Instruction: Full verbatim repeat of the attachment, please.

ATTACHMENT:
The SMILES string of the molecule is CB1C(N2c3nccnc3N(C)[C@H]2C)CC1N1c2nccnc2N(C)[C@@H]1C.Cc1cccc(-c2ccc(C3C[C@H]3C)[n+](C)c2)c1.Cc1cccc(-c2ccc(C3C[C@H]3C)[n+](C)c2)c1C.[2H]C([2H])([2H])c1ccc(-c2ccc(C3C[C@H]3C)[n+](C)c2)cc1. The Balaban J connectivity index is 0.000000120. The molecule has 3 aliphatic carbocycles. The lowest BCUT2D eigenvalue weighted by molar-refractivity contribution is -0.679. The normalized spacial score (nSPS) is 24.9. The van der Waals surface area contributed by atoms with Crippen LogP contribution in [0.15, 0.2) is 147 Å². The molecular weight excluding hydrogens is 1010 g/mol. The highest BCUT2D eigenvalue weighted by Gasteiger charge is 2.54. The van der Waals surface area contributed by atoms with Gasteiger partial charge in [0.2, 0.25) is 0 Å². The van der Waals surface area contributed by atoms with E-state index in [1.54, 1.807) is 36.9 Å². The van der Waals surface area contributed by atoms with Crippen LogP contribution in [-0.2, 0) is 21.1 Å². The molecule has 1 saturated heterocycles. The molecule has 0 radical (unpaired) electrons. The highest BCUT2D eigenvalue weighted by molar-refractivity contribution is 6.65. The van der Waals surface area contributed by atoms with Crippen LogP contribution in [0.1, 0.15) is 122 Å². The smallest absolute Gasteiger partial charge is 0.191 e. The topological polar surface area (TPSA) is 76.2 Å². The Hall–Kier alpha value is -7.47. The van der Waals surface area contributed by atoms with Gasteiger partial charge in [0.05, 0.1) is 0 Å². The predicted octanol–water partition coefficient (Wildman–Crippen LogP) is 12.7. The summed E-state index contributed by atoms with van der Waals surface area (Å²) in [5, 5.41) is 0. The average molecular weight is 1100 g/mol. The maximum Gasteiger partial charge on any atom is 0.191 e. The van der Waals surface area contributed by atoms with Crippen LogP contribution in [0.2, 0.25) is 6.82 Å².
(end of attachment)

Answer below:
The SMILES string of the molecule is CB1C(N2c3nccnc3N(C)[C@H]2C)CC1N1c2nccnc2N(C)[C@@H]1C.Cc1cccc(-c2ccc(C3C[C@H]3C)[n+](C)c2)c1.Cc1cccc(-c2ccc(C3C[C@H]3C)[n+](C)c2)c1C.[2H]C([2H])([2H])c1ccc(-c2ccc(C3C[C@H]3C)[n+](C)c2)cc1. The Balaban J connectivity index is 0.000000120. The molecule has 3 aliphatic carbocycles. The lowest BCUT2D eigenvalue weighted by molar-refractivity contribution is -0.679. The normalized spacial score (nSPS) is 24.9. The van der Waals surface area contributed by atoms with Crippen LogP contribution in [0.15, 0.2) is 147 Å². The molecular weight excluding hydrogens is 1010 g/mol. The highest BCUT2D eigenvalue weighted by Gasteiger charge is 2.54. The van der Waals surface area contributed by atoms with Gasteiger partial charge in [0.2, 0.25) is 0 Å². The van der Waals surface area contributed by atoms with E-state index in [1.54, 1.807) is 36.9 Å². The van der Waals surface area contributed by atoms with Crippen LogP contribution in [-0.2, 0) is 21.1 Å². The molecule has 1 saturated heterocycles. The molecule has 0 radical (unpaired) electrons. The highest BCUT2D eigenvalue weighted by molar-refractivity contribution is 6.65. The van der Waals surface area contributed by atoms with Crippen LogP contribution in [0.1, 0.15) is 122 Å². The smallest absolute Gasteiger partial charge is 0.191 e. The topological polar surface area (TPSA) is 76.2 Å². The Hall–Kier alpha value is -7.47. The van der Waals surface area contributed by atoms with Gasteiger partial charge in [0.05, 0.1) is 0 Å². The predicted octanol–water partition coefficient (Wildman–Crippen LogP) is 12.7. The summed E-state index contributed by atoms with van der Waals surface area (Å²) in [5, 5.41) is 0. The average molecular weight is 1100 g/mol. The maximum Gasteiger partial charge on any atom is 0.191 e. The van der Waals surface area contributed by atoms with Crippen LogP contribution in [0.2, 0.25) is 6.82 Å².